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The historic core of Bentfield Green is a high quality environment where the 13 Listed Buildings, or
groups of buildings, and other structures in the Conservation Area make a significant contribution to
its architectural and historical importance. All are classified Grade II and most date from the 16th to
the 18th centuries, although the 19th century pump is also listed.
A number of quality unlisted buildings have been identified as making a positive contribution to the
character of the Conservation Area. These include: Rose Tree Cottage, Nos. 26-32 and 34-44
Bentfield Green, Nos.33-43 Bentfield Green, The Rose and Crown public house Nos. 37 and 66
Bentfield Road.
At the southern end the imposing late 18th century Bentfield Green Farmhouse
is the most prominent building in the street scene. Of red brick construction it has a
number of quality features including large double hung sashes and a central doorway
set within a pedemented casement. It contrasts in style and scale with the 17th century
weather boarded barn just to the east.
Important buildings or structures within the curtilages of Listed Buildings.
A number of such structures have been noted and are detailed below. To the rear and side of No. 49
Bentfield End Causeway is a collection of 19th century simple farm buildings that make a specific
historic and architectural contribution to the village’s heritage. One is a brick barn with simple slate
roof to which is attached a single story outbuilding or stable. They appear on the 1877 Ordnance
Survey map and add historic and visual interest to this part of the village. Another small
weatherboarded structure is to be found to the south of No. 53.
Other buildings that make an important architectural or historic contribution.
There are a number of groups of buildings, all dating from the 18th or 19th
centuries, which make significant contribution to the architectural charm and diversity
of this area. These are detailed below.
Rose Tree Cottage, now one house of pleasingly simple form, almost certainly
dates from the late 18th or early 19th century when it comprised two separate residences.
To the rear is to be found a small brick and flint barn, of single storey construction,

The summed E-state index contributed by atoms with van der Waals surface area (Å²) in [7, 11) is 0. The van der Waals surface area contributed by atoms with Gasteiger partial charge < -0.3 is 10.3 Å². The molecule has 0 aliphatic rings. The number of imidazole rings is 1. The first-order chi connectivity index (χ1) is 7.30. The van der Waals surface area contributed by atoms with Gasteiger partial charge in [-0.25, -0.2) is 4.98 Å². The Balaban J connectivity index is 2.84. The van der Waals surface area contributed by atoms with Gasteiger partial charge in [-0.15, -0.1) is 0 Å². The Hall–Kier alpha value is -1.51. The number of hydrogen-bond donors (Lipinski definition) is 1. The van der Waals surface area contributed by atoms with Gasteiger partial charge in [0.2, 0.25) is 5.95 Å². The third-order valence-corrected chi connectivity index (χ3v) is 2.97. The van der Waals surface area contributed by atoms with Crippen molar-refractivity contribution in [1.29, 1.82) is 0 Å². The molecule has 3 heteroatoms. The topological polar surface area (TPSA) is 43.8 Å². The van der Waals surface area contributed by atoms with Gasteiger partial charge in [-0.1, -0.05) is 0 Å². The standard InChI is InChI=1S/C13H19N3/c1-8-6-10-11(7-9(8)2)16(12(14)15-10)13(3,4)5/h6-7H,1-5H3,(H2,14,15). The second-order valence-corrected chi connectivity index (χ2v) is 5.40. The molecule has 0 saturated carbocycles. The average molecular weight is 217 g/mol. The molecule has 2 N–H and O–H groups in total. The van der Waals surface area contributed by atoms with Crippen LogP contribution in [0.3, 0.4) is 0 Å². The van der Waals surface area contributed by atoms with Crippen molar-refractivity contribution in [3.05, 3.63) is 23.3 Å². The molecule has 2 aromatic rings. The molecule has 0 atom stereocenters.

retaining much original joinery but with a replaced tiled roof. Both are shown on the
1877 Ordnance Survey.
Nos. 26-32 and 34-44 Bentfield Green comprise two blocks of terraced houses
constructed ‘artisan style’ front to back. Originally constructed in either a Cambridge
gault or a pink engineering brick with contrasting door and window arching, a number
have now been either rendered or painted in a variety of colours. Roofs are slate with
shared multi-shafted chimney stacks. Windows and doors are mostly replaced. There
is a stone plaque on Nos. 34-44 giving a building date of 1906.
Nos.33-43 Bentfield Green is a similar run of red brick terraced houses with
slate roof and five square section chimney stacks. Each has two vertical sashes to the
front, recessed doorway and rear access under slightly canted brick arches. The majority
of the detailing and joinery is original.
The Rose and Crown public house is a large brick building with a range of
vertical sliding sashes and an early entrance porch extending along the whole of the
front of the building. It probably dates from the mid part of the 19th century, has been
little altered and is clearly visible on the 1877 Ordnance Survey.
Probably associated with the nearby Hargrave Park estate and related in date and style to the
former estate generator building, now No. 1 Bentfield Close (see parra. 1.111 below) are Nos. 37 and
66 Bentfield Road. Both are distinguished by their highly decorative barge boards and quality
windows. The former has heavy stone mullions, similar to those used on the surviving stable block
across the road. Whilst these two properties have been much extended in recent years, they are
both quality buildings which contribute much to the street scene.
Visible amidst the recent development on Bentfield Close is the distinctive 19th century red brick
former generator building to the Hargrave Park estate. Now No. 1 Bentfield Close, this has now been
successfully converted to residential usage but is of some historical interest. Hargrave Park, a large
house which once stood on the site of the modern estatejust to the east is clearly visible on the 1877
Ordnance Survey map where a substantial building is shown set amongst tree cover in substantial
grounds. No. 1 Bentfield Close is particularly striking with decorative stone mullions, Dutch gable
ends and a centrally mounted lead-covered copula letting light
into the centre of the building. The English Heritage PastScape record notes that it is
a "Former generator building built for the Hargrave estate between 1897 and 1921.